- How does your perfect client use your product or service?
Find all the things your ideal clients have in common and then speak to those commonalities, because something magical happens when a person feels understood.
2. Embrace Systems Thinking
Whether you’re selling a product or a service, what you’re really selling is an experience. An experience moves in stages from discovery, purchasing, support assistance, eventual replacement and everything in between. Companies usually handle each stage as separate processes done by a different department, which can result in a terrible experience.
If you consider the different parts of your business as part of a system designed to put a prospect in one end and produce a loyal, satisfied client at the other end, what would you do differently? What processes would you put in place? What parts can be removed to streamline the process?
This is known as Systems Thinking. Systems Thinking views a system as a whole with properties, behaviors and their effects which can’t be understood by looking at the components alone and may only show up when interacting with other components in the system.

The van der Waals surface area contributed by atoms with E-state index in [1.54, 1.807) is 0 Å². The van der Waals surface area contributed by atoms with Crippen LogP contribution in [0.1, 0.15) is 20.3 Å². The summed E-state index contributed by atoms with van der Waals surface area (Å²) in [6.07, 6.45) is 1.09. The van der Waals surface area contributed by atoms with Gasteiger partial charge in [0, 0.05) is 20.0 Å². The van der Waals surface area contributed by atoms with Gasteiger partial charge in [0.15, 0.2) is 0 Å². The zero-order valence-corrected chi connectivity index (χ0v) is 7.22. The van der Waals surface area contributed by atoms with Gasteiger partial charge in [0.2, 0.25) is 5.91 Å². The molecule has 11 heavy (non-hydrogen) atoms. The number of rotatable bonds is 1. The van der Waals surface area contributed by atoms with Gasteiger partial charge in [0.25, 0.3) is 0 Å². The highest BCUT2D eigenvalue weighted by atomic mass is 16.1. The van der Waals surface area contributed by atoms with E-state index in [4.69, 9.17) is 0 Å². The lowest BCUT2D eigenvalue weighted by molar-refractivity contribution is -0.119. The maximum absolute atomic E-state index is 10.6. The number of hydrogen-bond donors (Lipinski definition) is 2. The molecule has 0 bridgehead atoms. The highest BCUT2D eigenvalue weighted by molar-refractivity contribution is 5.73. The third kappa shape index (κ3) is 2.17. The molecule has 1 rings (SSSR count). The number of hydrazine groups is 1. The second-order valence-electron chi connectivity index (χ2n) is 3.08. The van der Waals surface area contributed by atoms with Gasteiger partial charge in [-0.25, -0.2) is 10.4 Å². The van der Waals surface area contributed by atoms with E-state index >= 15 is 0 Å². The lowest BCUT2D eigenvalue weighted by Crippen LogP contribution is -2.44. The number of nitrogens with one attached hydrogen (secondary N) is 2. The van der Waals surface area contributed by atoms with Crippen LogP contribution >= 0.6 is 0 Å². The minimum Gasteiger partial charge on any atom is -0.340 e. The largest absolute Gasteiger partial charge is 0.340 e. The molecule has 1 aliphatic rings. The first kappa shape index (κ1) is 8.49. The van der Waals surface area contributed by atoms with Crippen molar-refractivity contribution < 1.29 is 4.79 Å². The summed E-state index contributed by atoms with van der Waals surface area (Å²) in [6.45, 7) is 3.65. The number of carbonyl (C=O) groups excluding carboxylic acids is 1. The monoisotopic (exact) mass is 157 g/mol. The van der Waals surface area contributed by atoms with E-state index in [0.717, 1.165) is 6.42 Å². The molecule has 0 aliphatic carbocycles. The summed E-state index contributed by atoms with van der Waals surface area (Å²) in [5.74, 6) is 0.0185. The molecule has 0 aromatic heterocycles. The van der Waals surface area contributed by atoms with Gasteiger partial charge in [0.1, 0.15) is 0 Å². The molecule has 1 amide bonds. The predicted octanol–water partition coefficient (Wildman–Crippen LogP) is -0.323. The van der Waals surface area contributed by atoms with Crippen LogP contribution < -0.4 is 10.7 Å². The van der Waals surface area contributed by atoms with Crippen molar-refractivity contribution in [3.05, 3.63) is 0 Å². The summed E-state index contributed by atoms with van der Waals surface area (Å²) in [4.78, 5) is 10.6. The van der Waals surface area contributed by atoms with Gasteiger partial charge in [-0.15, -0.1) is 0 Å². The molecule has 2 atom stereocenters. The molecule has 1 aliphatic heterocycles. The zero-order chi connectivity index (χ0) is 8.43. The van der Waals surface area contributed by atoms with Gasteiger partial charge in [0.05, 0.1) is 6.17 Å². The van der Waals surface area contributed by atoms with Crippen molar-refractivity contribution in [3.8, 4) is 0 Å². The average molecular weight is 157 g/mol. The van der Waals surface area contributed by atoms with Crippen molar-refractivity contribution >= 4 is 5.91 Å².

Here’s how to apply systems thinking to your business.
- Map out your system process
- What problem are you solving?
- Is it a problem people want solved and are willing to pay for?
- What is your exit strategy?
- How will the solution meet those strategic goals or long-term vision?
- What unintended consequences might it have?
This will determine what plans, policies and procedures you set up in your company. There are many companies that think of their business as a whole system and offer excellent services with great experience supported by smooth, efficient operations in order to deliver upon their promises; companies like Apple, Amazon, eBay, FedEx, Kayak, UPS, Nordstrom, Ikea, Virgin, Trader Joe’s, and Zappos, to name a few.
3. Learn From Outside Your Industry
Because MacGyver understood the underlying principles of technology and science across many disciplines, he knew how to combine common, unrelated objects to create exactly what he needed to get out of a nasty situation.
You can do the same thing for your business by not only staying current on what is happening inside your industry, but on others outside of your space as well. You will learn about strategies and tactics that might be as common as dirt in one industry, but can be like a nuclear explosion when applied in another.